Howdy folks, and welcome back to Houston Historic Retail. Today we’re heading back to Almeda Mall, where I haven’t been in a few years. Long-time readers of the blog may remember that HHR’s first “big success” was the Chron republishing some of my photos of Northwest Mall after it had closed. On the advice of readers and my own curiosity, I quickly ventured to Almeda Mall afterward. While I knew the malls were identical twins, this was my first visit to Almeda. Checking out the mall, I was shocked at how similar they were. I knew that Almeda had a reputation as being the better-kept mall, but my first visit showed me how similar the malls still were. When Almeda and Northwest opened, they had a nearly identical tenant layout, only differing in a few small shops. While I knew that some of the anchors had survived, my 2018 visit was astonishing as it showed that the evolution of the malls had continued into modern times. Almeda was undoubtedly nicer, but it was like walking into a carbon copy of Northwest Mall. Which, while great for nostalgia, was not as kind to the future of the mall. Even in 2018, many predicted that Almeda Mall would be the next to fall. The fear of failure was nothing new for the mall, though, as many had feared it was too close to Gulfgate and Baybrook Malls. However, Almeda has managed to hold its ground for years. However, as of late, it seems that the mall’s future may be shifting in an unsustainable direction. In 2020 the mall was foreclosed upon, being purchased at auction by Kohan Retail Investment Group. A company that sells itself on its ability to “turn around” failing malls. However, in retail circles are more known for failing to pay taxes and utility bills on time, slowly driving tenants out.
Almeda Mall has had a good tenancy rate for most of its life, with few to no vacancies. However, the future is a bit uncertain for the shopping center. The first major anchor to depart the mall was JC Penney back in 2006. Then in 2008, Macy’s opted to temporarily close their location due to damage from Hurricane Ike. At that point, speculation began that Macy’s may never reopen. However, with Burlington Coat Factory taking about half of Penney’s space, Macy’s made the decision to remodel and reopen the first floor of the former Foley’s. Over the past 10 or so years, Almeda has easily hung on. With the 2018 closure of Northwest Mall, some of the smaller shops were able to relocate here, bringing the tenancy rates to nearly full. However, the past few years have not been as nice, with junior anchor Palais Royal closing their store in 2020 as part of bankruptcy proceedings. The space was picked up recently by off-price retailer 365 but represents an issue with the mall’s falling relevance. The next planned exit is Burlington, which is taking over a much smaller space in a former Woolco across the street from the mall. While the transition has yet to happen, it does not appear that anyone is stepping up for the former Burlington space. Almeda Mall is a bit of a treasure, a tiny homegrown leftover that you would usually have to travel to a small town to see. If you’re in the area, I’d highly recommend you take a look while you still have the chance.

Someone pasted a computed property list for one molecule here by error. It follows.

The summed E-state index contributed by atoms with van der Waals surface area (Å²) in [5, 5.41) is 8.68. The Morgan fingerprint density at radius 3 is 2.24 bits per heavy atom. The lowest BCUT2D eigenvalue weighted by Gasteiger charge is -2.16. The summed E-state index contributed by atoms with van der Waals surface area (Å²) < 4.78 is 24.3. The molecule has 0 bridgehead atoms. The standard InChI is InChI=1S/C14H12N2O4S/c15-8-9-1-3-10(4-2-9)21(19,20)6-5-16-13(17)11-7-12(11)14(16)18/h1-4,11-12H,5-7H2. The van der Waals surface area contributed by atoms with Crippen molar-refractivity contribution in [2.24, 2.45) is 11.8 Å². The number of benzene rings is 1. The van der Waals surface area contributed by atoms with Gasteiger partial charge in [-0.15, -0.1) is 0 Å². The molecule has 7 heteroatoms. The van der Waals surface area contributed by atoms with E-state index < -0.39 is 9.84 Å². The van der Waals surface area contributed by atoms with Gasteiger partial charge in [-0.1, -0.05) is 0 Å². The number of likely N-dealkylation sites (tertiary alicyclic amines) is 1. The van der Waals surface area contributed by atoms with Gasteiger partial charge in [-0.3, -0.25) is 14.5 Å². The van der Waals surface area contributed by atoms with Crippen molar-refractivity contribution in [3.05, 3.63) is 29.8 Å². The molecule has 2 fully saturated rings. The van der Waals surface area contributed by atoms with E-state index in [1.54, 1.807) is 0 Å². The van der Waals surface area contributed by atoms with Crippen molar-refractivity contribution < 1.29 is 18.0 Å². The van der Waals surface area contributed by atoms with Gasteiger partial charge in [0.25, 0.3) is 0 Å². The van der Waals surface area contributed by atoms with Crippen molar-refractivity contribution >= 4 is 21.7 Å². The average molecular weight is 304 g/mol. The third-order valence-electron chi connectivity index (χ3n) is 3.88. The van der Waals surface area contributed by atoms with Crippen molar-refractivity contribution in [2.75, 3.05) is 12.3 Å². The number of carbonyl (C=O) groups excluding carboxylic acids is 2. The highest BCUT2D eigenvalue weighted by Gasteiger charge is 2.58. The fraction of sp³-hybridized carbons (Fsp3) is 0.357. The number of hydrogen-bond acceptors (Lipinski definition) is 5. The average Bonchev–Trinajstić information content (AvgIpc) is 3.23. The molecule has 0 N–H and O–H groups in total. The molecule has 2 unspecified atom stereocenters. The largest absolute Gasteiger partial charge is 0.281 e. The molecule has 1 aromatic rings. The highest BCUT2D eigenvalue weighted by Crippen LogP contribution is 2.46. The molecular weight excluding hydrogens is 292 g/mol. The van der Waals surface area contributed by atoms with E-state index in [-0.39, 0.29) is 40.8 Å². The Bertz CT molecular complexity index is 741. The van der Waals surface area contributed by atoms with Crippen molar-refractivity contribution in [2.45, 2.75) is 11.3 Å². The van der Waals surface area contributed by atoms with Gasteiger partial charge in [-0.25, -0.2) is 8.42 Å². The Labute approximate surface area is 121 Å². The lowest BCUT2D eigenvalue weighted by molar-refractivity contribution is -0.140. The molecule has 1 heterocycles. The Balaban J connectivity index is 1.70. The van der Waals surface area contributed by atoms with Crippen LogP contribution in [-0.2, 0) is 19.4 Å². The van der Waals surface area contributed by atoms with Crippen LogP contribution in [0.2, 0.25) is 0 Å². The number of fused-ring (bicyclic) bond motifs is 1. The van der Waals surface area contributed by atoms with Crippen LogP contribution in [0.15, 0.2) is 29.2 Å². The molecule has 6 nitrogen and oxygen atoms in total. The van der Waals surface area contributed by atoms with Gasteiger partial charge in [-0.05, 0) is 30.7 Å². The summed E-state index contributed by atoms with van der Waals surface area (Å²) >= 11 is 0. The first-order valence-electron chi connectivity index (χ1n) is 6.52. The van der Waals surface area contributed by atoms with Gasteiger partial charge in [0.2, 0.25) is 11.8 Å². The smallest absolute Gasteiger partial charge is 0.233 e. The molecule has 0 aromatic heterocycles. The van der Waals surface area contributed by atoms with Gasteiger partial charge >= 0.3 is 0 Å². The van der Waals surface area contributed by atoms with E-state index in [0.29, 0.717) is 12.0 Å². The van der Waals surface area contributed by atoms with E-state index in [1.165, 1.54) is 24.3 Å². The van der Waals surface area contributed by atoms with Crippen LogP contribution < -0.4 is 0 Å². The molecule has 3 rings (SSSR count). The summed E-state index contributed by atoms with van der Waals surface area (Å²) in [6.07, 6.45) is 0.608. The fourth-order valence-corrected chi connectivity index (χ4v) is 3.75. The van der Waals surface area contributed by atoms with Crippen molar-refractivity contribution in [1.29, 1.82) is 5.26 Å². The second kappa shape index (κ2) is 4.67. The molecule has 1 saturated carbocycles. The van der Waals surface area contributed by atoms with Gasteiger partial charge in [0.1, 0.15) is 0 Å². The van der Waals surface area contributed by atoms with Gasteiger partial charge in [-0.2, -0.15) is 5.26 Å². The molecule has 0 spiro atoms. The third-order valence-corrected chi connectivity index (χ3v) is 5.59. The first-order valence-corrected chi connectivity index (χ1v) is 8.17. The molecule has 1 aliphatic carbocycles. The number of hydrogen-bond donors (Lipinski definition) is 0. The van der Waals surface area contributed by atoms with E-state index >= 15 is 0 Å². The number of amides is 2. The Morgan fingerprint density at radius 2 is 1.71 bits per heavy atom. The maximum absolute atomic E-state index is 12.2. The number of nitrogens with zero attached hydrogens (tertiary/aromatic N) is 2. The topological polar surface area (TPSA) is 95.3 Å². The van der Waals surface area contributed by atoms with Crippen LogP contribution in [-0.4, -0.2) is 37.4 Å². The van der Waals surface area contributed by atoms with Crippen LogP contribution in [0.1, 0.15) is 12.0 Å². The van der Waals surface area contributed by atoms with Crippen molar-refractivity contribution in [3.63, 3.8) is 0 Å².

My mother used to take me to Almeda Mall for Santa photos when I was a little boy in the early 1970s. Glad to see the tradition survives 50 years on. They also used to set up a “winter wonderland” with a little train running around it in the central court. For a young boy it was truly magical. There are some photos of it at this link: http://southbelthouston.blogspot.com/2014/11/christmas-at-almeda-mall-1976.html
There aren’t too many malls which can say all their anchor spots are filled with retailers. Even Baybrook, Deerbrook, and Willowbrook Malls can’t say that. Even if Burlington is, well, Burlington, and even if Burlington only used half of the old JCPenney space, at least Almeda Mall could say they had a retailer in both anchor pads. After Burlington moves, however, they won’t be able to say that. I think it’ll be difficult to fill that anchor space, but hopefully Kohan will be able to do so.
Of course, with Kohan being Kohan, the more likely result will be that Kohan falls behind on their taxes and the property will become foreclosed upon like what has happened to them elsewhere in the country. Kohan is essentially a bad word to those who follow malls. That said, Almeda Mall looks to be in good condition from the photos so at least it is still an interesting place to shop and a nice alternative to the crowded Baybrook Mall and the useless Pasadena Town Square.
It should be noted that the Pancho’s Mexican Buffet near Almeda Mall closed this summer. Some new Mexican restaurant has opened up in the mall though.